The great hymn-writer John Newton wrote what is perhaps the best-known hymn in Christian history: “Amazing Grace.” Entire books and film documentaries have been made about this one song. Even a popular Hollywood feature film bore the title: Amazing Grace. In this hymn the great Anglican minister John Newton said of God’s purpose, and our future, “When we’ve been there ten thousand years, we’ve only just begun.” His perspective is, of course, eternal. He is referring to the kingdom that is to come, the ages upon ages of time that we cannot comprehend.
But I’d like to remind you as God’s people that we are already the recipients of God’s amazing grace through the good news of Christ’s kingdom. In fact, all our churches are mini-outposts of that great spiritual kingdom. Our churches are each called to be communities of the Spirit in which we celebrate kingdom life as God’s dearly loved people. This means that we are all citizens of God’s kingdom; his kingdom of light, peace and deep reconciliation. Whether we are Baptist, Methodist, Anglican, Presbyterian, Catholic, Orthodox, Quaker or Pentecostal we are “fellow citizens” of God’s commonwealth, the kingdom of God.
How long has the church of Jesus been around? That is not a trick question. One could answer that as God’s people it has existed from the time of creation, at least in one sense. And one could argue that it was constituted as a covenant community in the calling of Abraham. But in another sense, we can say that the church, at least as we now know it, has been around for approximately 2,000 years. Over the course of these centuries we have found many, many ways to take our rich diversity and then turn it into disunity. We have celebrated our own convictions, in distinction from the other, and then found ways to build walls that divide us, walls that segregate us. These walls are based upon differences of culture, practice, race and gender. But they are walls that we build and they stand against our oneness as God’s people.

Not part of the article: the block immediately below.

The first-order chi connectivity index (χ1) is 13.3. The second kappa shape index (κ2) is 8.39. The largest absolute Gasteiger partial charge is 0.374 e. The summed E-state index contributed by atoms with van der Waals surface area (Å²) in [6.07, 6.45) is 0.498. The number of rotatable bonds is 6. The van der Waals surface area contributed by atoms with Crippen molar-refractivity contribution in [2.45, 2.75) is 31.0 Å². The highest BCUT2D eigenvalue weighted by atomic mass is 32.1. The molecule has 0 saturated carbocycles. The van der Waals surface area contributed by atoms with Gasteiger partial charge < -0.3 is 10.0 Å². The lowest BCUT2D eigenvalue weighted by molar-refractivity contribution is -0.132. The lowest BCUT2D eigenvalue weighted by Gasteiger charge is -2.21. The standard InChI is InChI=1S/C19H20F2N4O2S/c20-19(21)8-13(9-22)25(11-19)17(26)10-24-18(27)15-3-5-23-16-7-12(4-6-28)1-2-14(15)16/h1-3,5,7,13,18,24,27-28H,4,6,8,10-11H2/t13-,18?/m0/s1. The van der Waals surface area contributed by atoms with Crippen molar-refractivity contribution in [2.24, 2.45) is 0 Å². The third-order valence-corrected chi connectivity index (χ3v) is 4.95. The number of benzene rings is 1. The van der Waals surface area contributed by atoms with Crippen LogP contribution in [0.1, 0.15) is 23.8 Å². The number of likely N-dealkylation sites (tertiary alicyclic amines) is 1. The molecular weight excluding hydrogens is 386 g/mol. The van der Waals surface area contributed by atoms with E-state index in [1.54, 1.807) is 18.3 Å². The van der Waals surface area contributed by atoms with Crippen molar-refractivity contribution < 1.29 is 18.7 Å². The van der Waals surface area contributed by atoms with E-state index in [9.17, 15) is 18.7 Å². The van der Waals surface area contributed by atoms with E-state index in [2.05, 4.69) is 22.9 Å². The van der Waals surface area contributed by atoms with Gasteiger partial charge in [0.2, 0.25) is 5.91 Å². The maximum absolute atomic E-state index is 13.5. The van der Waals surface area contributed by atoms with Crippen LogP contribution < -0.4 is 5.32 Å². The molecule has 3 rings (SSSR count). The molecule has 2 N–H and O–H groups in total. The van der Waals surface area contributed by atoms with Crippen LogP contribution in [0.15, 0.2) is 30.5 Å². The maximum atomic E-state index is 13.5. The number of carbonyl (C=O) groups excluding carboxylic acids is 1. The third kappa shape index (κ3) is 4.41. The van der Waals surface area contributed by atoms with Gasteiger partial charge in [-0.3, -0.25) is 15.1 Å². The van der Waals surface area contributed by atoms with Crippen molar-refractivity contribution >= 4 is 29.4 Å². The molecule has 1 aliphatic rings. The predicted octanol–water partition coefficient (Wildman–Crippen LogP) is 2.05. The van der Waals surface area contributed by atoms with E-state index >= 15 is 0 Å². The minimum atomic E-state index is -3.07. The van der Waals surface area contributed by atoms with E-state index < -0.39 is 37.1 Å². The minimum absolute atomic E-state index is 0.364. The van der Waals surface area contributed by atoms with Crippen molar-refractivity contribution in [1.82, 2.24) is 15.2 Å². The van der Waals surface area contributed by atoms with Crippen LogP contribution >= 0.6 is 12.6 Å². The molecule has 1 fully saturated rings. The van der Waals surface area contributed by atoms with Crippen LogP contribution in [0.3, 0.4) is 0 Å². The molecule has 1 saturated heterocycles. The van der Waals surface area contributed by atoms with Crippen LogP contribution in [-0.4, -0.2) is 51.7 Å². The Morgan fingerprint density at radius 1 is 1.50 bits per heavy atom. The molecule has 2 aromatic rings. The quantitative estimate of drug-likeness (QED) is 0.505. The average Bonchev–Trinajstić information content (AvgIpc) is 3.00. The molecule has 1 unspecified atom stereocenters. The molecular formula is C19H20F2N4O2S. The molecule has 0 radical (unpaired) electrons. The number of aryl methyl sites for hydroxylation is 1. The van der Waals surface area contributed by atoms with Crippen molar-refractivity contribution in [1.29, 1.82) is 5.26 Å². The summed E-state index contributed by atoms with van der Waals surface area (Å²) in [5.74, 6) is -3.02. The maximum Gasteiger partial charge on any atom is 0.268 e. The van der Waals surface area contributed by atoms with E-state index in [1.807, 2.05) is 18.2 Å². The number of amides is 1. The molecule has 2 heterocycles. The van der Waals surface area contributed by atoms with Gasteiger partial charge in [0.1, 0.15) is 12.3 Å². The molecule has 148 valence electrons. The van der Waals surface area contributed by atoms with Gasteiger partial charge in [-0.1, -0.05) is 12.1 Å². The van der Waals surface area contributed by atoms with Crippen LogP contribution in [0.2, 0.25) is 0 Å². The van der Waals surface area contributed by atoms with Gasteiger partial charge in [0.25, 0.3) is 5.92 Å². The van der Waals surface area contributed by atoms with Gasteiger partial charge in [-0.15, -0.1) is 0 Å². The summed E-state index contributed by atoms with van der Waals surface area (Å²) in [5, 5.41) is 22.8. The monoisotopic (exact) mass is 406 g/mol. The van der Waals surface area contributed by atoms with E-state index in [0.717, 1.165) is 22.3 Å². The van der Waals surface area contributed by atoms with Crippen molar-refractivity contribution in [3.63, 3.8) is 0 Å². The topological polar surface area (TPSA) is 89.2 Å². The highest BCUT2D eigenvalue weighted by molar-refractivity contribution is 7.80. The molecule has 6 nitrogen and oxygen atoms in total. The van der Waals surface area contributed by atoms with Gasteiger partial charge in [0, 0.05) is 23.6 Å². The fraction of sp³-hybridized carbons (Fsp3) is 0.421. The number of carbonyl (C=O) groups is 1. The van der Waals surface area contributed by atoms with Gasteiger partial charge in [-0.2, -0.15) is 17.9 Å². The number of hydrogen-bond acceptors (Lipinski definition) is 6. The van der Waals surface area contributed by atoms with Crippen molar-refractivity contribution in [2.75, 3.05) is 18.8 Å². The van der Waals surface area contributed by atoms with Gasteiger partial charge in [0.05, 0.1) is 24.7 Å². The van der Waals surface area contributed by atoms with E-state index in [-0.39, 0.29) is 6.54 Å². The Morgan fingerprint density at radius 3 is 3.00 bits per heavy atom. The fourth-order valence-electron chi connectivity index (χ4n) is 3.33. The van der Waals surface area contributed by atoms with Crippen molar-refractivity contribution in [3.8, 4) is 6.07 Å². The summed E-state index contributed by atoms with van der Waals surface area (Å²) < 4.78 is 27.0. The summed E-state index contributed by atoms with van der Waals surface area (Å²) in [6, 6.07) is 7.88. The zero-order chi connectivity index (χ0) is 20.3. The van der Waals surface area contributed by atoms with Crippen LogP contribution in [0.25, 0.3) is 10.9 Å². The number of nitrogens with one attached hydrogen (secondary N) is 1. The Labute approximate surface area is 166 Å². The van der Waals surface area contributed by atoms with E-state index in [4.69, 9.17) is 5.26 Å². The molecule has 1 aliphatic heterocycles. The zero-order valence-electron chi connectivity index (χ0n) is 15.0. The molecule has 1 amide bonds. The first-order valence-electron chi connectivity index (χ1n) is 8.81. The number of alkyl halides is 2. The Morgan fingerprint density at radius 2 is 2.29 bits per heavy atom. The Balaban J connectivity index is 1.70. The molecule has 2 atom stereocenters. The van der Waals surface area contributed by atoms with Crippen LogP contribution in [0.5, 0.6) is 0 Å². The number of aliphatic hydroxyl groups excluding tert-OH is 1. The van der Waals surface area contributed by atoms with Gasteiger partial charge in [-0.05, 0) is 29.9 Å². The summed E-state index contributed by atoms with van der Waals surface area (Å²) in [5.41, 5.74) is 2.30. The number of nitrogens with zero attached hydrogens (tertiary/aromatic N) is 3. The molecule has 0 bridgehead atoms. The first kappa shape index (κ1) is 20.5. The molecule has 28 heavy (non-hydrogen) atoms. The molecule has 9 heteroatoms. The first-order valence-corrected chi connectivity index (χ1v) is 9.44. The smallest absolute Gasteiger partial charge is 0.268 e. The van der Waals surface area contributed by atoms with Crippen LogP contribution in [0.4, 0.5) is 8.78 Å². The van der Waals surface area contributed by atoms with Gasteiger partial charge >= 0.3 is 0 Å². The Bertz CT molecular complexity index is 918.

My friends, if Jew and Gentile were called in the early decades of the ancient church to share life together in the same household, and thus they were no longer to be strangers and aliens, then Christians of all persuasions, twenty centuries later, can find loving, creative and powerful new ways to live in the “same household” of God’s unity today. Could it be that our real problem is that our view of the church is “too small”? We think our church – our understanding about the church– is right and thus we gather with people like us and have nothing to do with others not just like us. Pope Francis was recently asked about the place of unity in the church around the world. He underscored its importance and then he spoke of martyr’s dying for their faith. He said that no one ever asks a Christian, before they kill them for their faith, “What kind of Christian are you? Catholic, Orthodox or Catholic?” He said the new reality is a that we all share in a unity of “blood.” We are all one and we die as one, not as many.
One question has pressed upon my heart and mind for over twenty-plus years now. I have concluded that our division is a major crippling illness to our witness and work. Our division is like a resistant virus that attacks out immune system, the part of the church that protects us and keeps us healthy. Our disunity holds back the work of Christ in our midst. We do not receive this gift of unity that Jesus prayed for even though he says we are one in him. Thus the question that presses upon my heart and mind daily is this: “I wonder if we even know how deeply he desires to give us this unity?”
Once we do understand his desire we can never be the same. How could we be?